Destroyed hacking victims deserve extensive Congressional investigation says major media group
Rebekah Brooks, former executive of Rupert Murdoch’s British tabloids was arrested Sunday in London in connection with the phone hacking scandal that, within the last 48 hours, 100,000 people have said they want Congressional investigation on the conspiracy that has impacted Americans according to the BBC.
Before Murdoch is forced to appear before Parliament Tuesday, authorities are “questioning Brooks, who resigned today, on suspicion of conspiring phone hacking and on suspicion of corruption” ABC News Reported Sunday.
“Bullying” news reporters and media to follow his political agenda, the head of four major US media outlets, Murdoch could face imprisonment.
Hugh Grant, star of the romantic comedy “Four Weddings and a Funeral,” has now sued London’s Metropolitan Police, two months after he taped a former tabloid journalist saying phone hacking was widespread. Jude Law also sued News Corp. over phone hacking at News of the World and has now filed a new complaint in London on June 17, according to court records. Law’s latest suit involves News Corp.’s Sun newspaper, according to Associated Press.
The FBI is investigating media baron Murdoch employees for tapped phones of 911 victim families, raising questions among other victims, news reporters, celebrities and politicians not following Murdoch political agenda, who may have also been hacked.
Within the last 48 hours, over 100,000 people have signed a petition for thorough Congressional investigations according to Media Matters that reports people from both sides of the aisle have stepped forward in agreement.
“We saw the British spend 6 years waiting to hold Murdoch accountable for these offenses,” stated Matt Butler, President and CEO of Media Matters on Sunday.
“In those 6 years, there were 4,000 victims, including a terror victim, politicians, celebrities, and a 13-year old teenager who was tragically murdered. Why did it take so long? Because Murdoch is so powerful that people were afraid to stand up to him.”
Dirty tricks of the right impact everyone, especially human rights advocates
“For years… we’ve tracked the lies and deceit coming from Fox News. Now it appears that it’s not just Fox that’s the problem,” states Media Matters.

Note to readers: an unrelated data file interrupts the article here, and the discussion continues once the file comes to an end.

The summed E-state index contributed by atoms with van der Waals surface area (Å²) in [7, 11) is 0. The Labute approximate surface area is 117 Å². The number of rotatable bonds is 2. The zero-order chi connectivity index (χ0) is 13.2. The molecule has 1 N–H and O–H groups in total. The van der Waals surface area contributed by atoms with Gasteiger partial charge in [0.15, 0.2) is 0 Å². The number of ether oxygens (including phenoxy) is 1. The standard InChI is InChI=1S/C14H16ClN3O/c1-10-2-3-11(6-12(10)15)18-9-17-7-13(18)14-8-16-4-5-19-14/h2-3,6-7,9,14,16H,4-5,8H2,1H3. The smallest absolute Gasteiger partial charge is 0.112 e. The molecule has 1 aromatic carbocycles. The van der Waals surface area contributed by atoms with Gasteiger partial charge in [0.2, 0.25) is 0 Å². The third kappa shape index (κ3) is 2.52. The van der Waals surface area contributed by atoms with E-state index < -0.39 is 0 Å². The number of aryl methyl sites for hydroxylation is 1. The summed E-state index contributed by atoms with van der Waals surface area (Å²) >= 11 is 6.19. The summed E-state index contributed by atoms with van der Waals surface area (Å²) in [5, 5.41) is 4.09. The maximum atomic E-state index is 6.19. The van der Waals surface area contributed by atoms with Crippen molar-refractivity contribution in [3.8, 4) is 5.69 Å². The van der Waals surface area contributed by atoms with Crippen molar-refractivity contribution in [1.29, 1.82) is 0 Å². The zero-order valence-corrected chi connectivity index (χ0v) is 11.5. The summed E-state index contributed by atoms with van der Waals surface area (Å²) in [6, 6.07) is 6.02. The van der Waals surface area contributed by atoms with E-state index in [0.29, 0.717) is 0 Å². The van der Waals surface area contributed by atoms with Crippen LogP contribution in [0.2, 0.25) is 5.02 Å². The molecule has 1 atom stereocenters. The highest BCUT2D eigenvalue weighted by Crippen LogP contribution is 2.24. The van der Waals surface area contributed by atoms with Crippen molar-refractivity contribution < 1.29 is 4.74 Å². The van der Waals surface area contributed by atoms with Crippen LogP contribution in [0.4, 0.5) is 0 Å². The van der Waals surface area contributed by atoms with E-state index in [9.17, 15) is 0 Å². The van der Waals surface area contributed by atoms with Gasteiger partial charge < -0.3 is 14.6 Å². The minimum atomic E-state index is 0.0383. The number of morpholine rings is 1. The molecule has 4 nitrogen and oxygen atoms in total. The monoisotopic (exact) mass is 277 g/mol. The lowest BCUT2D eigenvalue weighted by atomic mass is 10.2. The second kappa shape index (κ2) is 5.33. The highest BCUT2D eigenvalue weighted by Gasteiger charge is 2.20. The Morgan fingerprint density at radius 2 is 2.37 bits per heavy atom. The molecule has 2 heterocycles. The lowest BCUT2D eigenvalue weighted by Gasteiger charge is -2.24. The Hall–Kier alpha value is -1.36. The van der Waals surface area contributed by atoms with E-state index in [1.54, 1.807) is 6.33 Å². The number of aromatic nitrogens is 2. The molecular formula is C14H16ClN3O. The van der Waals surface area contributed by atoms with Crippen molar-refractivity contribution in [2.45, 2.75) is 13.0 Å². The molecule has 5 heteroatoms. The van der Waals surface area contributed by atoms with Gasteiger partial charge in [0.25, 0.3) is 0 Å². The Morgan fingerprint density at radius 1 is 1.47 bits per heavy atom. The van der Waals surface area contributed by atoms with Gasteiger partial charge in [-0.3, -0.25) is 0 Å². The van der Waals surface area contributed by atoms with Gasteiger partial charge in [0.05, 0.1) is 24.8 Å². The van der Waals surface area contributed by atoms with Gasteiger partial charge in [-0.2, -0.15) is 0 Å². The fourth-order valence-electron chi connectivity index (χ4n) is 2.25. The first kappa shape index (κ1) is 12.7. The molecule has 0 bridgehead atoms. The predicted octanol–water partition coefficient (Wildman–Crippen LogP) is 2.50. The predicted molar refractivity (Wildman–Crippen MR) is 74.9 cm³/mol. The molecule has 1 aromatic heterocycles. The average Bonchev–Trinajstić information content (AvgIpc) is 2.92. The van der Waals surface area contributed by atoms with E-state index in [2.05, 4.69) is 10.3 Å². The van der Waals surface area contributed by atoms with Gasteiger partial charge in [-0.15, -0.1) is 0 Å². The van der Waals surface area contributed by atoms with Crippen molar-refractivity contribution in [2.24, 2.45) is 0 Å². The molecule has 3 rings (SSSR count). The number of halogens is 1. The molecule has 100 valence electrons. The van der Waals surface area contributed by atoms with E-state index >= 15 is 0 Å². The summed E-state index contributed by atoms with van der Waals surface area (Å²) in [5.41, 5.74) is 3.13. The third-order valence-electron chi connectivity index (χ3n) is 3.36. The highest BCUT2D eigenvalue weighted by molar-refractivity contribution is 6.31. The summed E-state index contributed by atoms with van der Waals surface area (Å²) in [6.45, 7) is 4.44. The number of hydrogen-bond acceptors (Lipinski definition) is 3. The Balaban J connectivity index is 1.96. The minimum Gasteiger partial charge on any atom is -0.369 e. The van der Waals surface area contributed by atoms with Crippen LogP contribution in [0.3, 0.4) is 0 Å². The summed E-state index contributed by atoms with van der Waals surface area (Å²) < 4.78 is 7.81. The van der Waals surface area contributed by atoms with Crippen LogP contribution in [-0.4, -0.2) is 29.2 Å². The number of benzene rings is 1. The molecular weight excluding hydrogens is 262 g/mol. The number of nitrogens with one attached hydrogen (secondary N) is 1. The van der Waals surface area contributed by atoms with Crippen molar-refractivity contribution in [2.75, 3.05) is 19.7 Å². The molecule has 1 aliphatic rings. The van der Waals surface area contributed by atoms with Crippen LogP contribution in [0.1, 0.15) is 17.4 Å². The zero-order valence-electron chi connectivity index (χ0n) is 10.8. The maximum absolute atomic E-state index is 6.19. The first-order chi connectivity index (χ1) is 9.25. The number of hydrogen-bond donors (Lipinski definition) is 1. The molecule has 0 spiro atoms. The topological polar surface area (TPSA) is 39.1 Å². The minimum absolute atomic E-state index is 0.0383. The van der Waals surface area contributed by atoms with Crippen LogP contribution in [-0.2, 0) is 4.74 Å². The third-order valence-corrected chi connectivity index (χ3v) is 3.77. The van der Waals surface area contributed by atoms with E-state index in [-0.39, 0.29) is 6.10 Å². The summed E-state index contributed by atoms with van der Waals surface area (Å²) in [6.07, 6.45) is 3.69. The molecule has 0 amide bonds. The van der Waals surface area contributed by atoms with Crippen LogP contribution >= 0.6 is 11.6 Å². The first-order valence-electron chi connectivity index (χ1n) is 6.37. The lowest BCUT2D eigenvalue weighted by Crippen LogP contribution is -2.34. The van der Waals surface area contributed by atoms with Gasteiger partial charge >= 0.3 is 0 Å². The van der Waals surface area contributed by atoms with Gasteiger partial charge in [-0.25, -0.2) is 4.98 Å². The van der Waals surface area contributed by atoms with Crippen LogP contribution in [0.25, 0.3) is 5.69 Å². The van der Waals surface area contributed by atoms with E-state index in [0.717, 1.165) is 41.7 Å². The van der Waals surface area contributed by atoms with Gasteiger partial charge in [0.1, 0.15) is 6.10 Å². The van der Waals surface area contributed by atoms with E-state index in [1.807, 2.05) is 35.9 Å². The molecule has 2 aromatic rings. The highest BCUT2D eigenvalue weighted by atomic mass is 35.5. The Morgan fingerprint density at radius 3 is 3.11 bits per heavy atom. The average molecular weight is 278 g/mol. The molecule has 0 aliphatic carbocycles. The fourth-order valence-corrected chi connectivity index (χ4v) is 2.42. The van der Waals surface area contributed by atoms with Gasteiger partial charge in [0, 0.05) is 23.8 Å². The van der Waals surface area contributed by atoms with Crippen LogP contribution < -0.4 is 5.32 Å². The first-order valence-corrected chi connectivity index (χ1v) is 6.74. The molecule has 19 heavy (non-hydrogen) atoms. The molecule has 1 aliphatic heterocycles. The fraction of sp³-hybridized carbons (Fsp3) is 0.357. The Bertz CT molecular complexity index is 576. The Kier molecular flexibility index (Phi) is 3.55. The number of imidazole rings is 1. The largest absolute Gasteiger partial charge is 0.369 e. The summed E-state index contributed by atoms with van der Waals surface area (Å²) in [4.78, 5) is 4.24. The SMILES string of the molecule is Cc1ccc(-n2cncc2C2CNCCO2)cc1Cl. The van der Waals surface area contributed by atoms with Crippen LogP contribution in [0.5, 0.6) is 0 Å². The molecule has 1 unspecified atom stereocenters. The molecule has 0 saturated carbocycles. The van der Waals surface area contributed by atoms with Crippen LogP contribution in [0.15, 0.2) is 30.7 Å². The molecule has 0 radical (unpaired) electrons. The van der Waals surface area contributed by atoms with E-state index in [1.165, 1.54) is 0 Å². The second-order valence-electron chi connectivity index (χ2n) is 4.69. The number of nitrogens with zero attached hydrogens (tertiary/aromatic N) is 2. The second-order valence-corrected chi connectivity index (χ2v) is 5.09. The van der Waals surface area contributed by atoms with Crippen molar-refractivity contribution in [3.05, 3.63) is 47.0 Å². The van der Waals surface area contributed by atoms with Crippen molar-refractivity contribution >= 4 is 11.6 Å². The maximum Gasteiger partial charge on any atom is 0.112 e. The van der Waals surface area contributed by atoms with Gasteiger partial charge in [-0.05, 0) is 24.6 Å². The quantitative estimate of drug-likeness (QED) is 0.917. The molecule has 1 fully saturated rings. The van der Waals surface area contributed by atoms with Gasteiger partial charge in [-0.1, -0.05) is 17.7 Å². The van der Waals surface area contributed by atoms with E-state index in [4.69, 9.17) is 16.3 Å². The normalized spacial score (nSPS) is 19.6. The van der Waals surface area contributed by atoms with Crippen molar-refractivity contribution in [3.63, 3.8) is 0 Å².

“The pattern of News Corp.’s misbehavior goes much deeper: citizens in the US,” states Media Matters.
Questions remain about not only hacking phones. What about the hacking of websites where articles have been published that are contrary to the Murdoch political agenda?
Phone tapping and hacking today include capacity to erase phone messages as criminals see fit to help destroy victims.
As ABC News reported, Murdock “destroyed” those who have not followed his political line, one that does not typically advocate human rights, as evidenced in Media Matters investigations of FOX News, that is not covering Murdoch’s scandal very aggressively according to the Chicago Daily Herald.
Hacking is nothing new to human rights reporters. In one of the largest hacking of human rights journalists, in 2010, Reporters Without Borders reported being “deeply disturbed and outraged by cyber-attacks on the Google E-mail accounts of several Beijing-based foreign journalists” after The Foreign Correspondents’ Club of China (FCCC) sent members a note alerting that at least two foreign news bureaux in Beijing were targeted for attacks by hackers.
The warning follows Google’s revelation that the Gmail accounts of several dozen Chinese human rights activists were the target of sophisticated attacks in December.
“The hackers who targeted foreign journalists based in Beijing were probably trying to get contact details and information about the human rights activists who talk to the international press,” Reporters Without Borders said.”
Reporters Without Borders has a “Handbook for Bloggers and Cyber-Dissidents” on its website that offers practical advice and techniques to help Internet users circumvent censorship, identifying the method best adapted for each situation and helping internet users determine if they are being hacked.
“Murdoch also is despised by union workers who still remember how he used a new printing plant to foil a printers’ strike in the gritty London district of Wapping in 1986 and 1987,” reported The Daily Herald.
“Nic Oatridge, who lived in the area, recalls seeing police regularly harass and arrest picketers while making sure delivery trucks got into and out of the printing plant. That fed his suspicions that the police were in Murdoch’s pocket.”
All news reporters and news readers as well as targeted groups have what Media Matters calls a “deep personal stake in exposing the truth and making sure those responsible pay the consequences for any wrongdoing.”
“Murdoch’s cover-up is falling apart, with serious consequences for hacking victims and News Corp. shareholders.” stated Butler.